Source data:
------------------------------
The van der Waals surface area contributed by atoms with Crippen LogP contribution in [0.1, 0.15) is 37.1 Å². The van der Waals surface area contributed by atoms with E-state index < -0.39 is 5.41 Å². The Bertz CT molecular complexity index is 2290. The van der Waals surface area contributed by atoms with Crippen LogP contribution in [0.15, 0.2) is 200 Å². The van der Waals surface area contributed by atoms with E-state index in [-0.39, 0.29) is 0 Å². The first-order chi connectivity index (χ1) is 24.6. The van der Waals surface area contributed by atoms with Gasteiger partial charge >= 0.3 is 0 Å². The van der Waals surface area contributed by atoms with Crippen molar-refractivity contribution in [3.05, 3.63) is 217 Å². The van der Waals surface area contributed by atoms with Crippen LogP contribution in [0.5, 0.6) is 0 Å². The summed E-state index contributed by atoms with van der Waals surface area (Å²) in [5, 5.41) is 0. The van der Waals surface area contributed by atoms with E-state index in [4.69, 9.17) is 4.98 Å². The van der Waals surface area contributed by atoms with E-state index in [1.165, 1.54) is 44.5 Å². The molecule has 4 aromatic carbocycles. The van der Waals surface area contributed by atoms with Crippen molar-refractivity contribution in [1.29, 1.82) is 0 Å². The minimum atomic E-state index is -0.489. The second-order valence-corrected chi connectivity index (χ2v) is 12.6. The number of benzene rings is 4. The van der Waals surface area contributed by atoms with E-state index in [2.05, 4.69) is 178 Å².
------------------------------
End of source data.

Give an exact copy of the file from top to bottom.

The van der Waals surface area contributed by atoms with Crippen LogP contribution in [0.1, 0.15) is 37.1 Å². The van der Waals surface area contributed by atoms with E-state index < -0.39 is 5.41 Å². The Bertz CT molecular complexity index is 2290. The van der Waals surface area contributed by atoms with Crippen LogP contribution in [0.15, 0.2) is 200 Å². The van der Waals surface area contributed by atoms with E-state index in [-0.39, 0.29) is 0 Å². The first-order chi connectivity index (χ1) is 24.6. The van der Waals surface area contributed by atoms with Gasteiger partial charge >= 0.3 is 0 Å². The van der Waals surface area contributed by atoms with Crippen molar-refractivity contribution in [3.05, 3.63) is 217 Å². The van der Waals surface area contributed by atoms with Crippen LogP contribution in [0.5, 0.6) is 0 Å². The summed E-state index contributed by atoms with van der Waals surface area (Å²) in [5, 5.41) is 0. The van der Waals surface area contributed by atoms with E-state index in [4.69, 9.17) is 4.98 Å². The van der Waals surface area contributed by atoms with E-state index in [1.165, 1.54) is 44.5 Å². The molecule has 4 aromatic carbocycles. The van der Waals surface area contributed by atoms with Crippen molar-refractivity contribution in [1.29, 1.82) is 0 Å². The minimum atomic E-state index is -0.489. The second-order valence-corrected chi connectivity index (χ2v) is 12.6. The number of benzene rings is 4. The van der Waals surface area contributed by atoms with E-state index in [2.05, 4.69) is 178 Å².